Victoria Clipper theft suspect ‘wanted to go to West Seattle’
December 3, 2013
When Darrell Bryan arrived at the Victoria Clipper offices at 5 a.m. Dec. 1, he was worried about the wind and choppy waves on Elliott Bay and how they might affect the passenger ferry’s usual departure to British Columbia.
One look out the window, and dicey weather became the least of his problems.
The high-speed Clipper IV was adrift about 100 feet from the dock at Pier 69, its powerful engines running. The ropes that secured the 132-foot ferry to the dock had not been untied, and the starboard cleats had been torn from the deck.
In the wheelhouse was Samuel K. McDonough, 33, a registered sex offender from Preston, who apparently climbed a security fence and is suspected of illegally boarding the ferry and taking it out into Elliott Bay.
McDonough — who was arrested hours later by a SWAT team that boarded the boat — told police he “only wanted to go to West Seattle,” according to Seattle police spokesman Sgt. Sean Whitcomb. He was not armed.
Police confirmed McDonough was the suspect and said the investigation will be handled by the Port of Seattle Police Department.
Bryan, the company’s chief executive officer, said none of his captains had any idea what was happening when he asked why the boat was adrift.
According to authorities, the thief gained access to the boat by scaling a low part of the fence near the Victoria Clipper sales kiosk on Alaskan Way. Then, he went to the wheelhouse, where he apparently knew enough to go through a series of tasks and start the boat’s engines.
According to the company’s website, the Clipper IV, a catamaran with a water-jet propulsion system, can travel up to 30 knots.
Bryan said a key is also needed to start it. He didn’t say if one had been left in the boat. Damage to the Clipper is believed to be minimal, vessel superintendent John Jacoby said.
Over the next several hours, the Coast Guard, a Seattle police hostage-negotiation team and the U.S. Customs Service would be involved before McDonough was arrested.
Through a GPS system, Bryan later was able to track the boat’s brief journey. It first drifted south, then north, coming close to running onto the rocks at Elliott Bay Marina. Then, the 132-foot, high-speed catamaran moved farther into the bay and traveled in circles.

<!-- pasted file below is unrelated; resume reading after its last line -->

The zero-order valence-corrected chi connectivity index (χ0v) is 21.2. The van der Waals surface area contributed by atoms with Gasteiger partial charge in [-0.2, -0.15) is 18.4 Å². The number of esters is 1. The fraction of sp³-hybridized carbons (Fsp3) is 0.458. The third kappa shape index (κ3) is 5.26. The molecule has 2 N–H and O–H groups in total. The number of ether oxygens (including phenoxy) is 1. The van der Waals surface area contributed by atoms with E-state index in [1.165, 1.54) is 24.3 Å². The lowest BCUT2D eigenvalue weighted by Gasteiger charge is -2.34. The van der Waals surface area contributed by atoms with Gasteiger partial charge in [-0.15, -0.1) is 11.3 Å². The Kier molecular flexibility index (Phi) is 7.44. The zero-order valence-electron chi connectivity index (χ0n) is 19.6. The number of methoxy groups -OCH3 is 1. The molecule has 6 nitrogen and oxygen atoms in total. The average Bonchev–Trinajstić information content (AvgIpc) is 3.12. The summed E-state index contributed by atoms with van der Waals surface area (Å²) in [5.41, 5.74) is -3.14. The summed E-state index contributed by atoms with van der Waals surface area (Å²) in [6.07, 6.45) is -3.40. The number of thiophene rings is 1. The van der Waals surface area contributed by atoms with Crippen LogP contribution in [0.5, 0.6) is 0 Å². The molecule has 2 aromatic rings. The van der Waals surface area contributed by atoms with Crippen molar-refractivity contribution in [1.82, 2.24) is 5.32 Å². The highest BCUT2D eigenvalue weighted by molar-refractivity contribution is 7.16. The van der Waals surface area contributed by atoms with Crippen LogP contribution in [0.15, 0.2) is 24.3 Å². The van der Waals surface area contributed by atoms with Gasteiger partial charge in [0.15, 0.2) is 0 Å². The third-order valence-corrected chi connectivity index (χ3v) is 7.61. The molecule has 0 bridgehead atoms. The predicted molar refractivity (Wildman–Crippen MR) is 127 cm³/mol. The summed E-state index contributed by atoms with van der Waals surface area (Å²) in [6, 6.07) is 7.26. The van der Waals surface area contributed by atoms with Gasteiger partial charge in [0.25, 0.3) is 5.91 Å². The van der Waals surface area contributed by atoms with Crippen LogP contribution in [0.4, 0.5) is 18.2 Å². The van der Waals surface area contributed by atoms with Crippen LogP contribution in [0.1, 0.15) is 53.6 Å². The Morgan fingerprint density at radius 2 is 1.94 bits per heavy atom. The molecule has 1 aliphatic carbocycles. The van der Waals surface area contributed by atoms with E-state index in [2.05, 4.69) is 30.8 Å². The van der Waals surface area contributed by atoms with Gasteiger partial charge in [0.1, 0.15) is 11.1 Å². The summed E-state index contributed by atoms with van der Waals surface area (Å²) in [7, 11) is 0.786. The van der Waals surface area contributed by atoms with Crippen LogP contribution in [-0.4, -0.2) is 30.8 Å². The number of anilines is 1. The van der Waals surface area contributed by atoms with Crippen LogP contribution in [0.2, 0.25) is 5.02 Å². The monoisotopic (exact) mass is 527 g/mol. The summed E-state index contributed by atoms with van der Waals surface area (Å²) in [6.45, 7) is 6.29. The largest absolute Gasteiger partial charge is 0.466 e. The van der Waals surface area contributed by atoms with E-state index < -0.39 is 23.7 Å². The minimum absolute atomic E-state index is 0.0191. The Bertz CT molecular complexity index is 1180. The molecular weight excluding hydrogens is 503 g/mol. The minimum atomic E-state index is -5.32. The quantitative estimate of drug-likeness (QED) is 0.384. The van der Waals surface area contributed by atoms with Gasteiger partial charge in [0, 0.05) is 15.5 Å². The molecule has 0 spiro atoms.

“He did not have control of the steering,’’ Jacoby said. “There is a joy stick and he thought it was like an Xbox.’’
While the boat drove in circles, law enforcement closed in. The Coast Guard hooked a tugboat to the ferry. Seattle police approached the boat, and a hostage negotiator tossed McDonough a cellphone to begin a conversation.
A SWAT team was sent in after negotiations faltered. McDonough was arrested without incident.
McDonough had a bag of personal belongings with him, Jacoby said. The boat had 1,300 gallons of fuel. Had McDonough known how to operate it, he could have sailed as far as Victoria, about 65 nautical miles.
McDonough was booked into the King County Jail for investigation of burglary, reckless endangerment, malicious mischief and an outstanding warrant for failure to register as a sex offender.
However, McDonough is a Level 3 registered sex offender, according to the King County Sex Offender’s Registration website.
In February 2012, McDonough was convicted of felony indecent exposure in Issaquah after he tried to break into a drive-thru coffee stand, and then masturbated in front of two female baristas inside.
He has twice been convicted of misdemeanor indecent exposure and has one other felony indecent-exposure conviction. He has felony convictions for a drug offense and burglary.
He has five convictions for driving with a suspended license and driving under the influence, according to court records.
After last year’s incident in Issaquah, a King County prosecutor described McDonough in charging papers as “a danger to the community.”
In the meantime, Bryan said he will begin assessing his company’s security.
“In my 28 years in business, this is the first time anything like this has happened. You just don’t hear of anything like this,’’ he said.
Nancy Bartley: firstname.lastname@example.org or 206-464-8522. News researcher Miyoko Wolf contributed to this report.